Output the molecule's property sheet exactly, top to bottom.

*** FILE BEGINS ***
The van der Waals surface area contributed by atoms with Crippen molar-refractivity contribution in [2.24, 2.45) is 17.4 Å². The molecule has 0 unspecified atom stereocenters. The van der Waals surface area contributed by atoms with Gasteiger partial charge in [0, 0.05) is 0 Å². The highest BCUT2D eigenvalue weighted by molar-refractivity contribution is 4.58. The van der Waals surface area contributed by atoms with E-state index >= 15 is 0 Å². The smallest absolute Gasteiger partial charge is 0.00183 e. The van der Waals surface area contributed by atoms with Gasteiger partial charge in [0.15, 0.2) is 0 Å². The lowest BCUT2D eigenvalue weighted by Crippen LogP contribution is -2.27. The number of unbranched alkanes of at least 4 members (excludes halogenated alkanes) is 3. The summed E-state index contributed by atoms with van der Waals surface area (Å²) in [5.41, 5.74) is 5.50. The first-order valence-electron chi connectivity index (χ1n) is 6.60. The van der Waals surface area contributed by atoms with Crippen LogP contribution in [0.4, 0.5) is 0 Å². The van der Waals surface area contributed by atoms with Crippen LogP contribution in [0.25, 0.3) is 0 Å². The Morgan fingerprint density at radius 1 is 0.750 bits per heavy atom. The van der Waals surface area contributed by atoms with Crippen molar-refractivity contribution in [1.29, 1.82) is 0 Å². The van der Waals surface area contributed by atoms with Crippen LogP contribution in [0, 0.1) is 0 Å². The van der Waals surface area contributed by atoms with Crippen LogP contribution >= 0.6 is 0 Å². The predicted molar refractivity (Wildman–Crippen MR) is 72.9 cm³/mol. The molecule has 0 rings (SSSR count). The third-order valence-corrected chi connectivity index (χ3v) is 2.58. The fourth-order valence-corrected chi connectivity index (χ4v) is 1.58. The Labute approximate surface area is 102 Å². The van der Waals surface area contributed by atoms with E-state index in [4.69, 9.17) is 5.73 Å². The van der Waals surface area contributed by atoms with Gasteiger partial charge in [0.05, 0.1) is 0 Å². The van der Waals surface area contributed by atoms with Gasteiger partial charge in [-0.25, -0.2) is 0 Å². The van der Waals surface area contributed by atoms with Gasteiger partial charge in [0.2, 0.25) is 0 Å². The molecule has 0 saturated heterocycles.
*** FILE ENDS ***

The van der Waals surface area contributed by atoms with Crippen molar-refractivity contribution in [2.24, 2.45) is 17.4 Å². The molecule has 0 unspecified atom stereocenters. The van der Waals surface area contributed by atoms with Gasteiger partial charge in [0, 0.05) is 0 Å². The highest BCUT2D eigenvalue weighted by molar-refractivity contribution is 4.58. The van der Waals surface area contributed by atoms with E-state index >= 15 is 0 Å². The smallest absolute Gasteiger partial charge is 0.00183 e. The van der Waals surface area contributed by atoms with Gasteiger partial charge in [0.15, 0.2) is 0 Å². The lowest BCUT2D eigenvalue weighted by Crippen LogP contribution is -2.27. The number of unbranched alkanes of at least 4 members (excludes halogenated alkanes) is 3. The summed E-state index contributed by atoms with van der Waals surface area (Å²) in [5.41, 5.74) is 5.50. The first-order valence-electron chi connectivity index (χ1n) is 6.60. The van der Waals surface area contributed by atoms with Crippen LogP contribution in [0.4, 0.5) is 0 Å². The van der Waals surface area contributed by atoms with Crippen LogP contribution in [0.25, 0.3) is 0 Å². The Morgan fingerprint density at radius 1 is 0.750 bits per heavy atom. The van der Waals surface area contributed by atoms with Crippen molar-refractivity contribution in [1.29, 1.82) is 0 Å². The van der Waals surface area contributed by atoms with Crippen LogP contribution in [0, 0.1) is 0 Å². The van der Waals surface area contributed by atoms with Crippen LogP contribution >= 0.6 is 0 Å². The predicted molar refractivity (Wildman–Crippen MR) is 72.9 cm³/mol. The molecule has 0 rings (SSSR count). The third-order valence-corrected chi connectivity index (χ3v) is 2.58. The fourth-order valence-corrected chi connectivity index (χ4v) is 1.58. The Labute approximate surface area is 102 Å². The van der Waals surface area contributed by atoms with E-state index in [4.69, 9.17) is 5.73 Å². The van der Waals surface area contributed by atoms with Gasteiger partial charge in [0.05, 0.1) is 0 Å². The van der Waals surface area contributed by atoms with Gasteiger partial charge in [-0.25, -0.2) is 0 Å². The van der Waals surface area contributed by atoms with Gasteiger partial charge in [0.2, 0.25) is 0 Å². The molecule has 0 saturated heterocycles.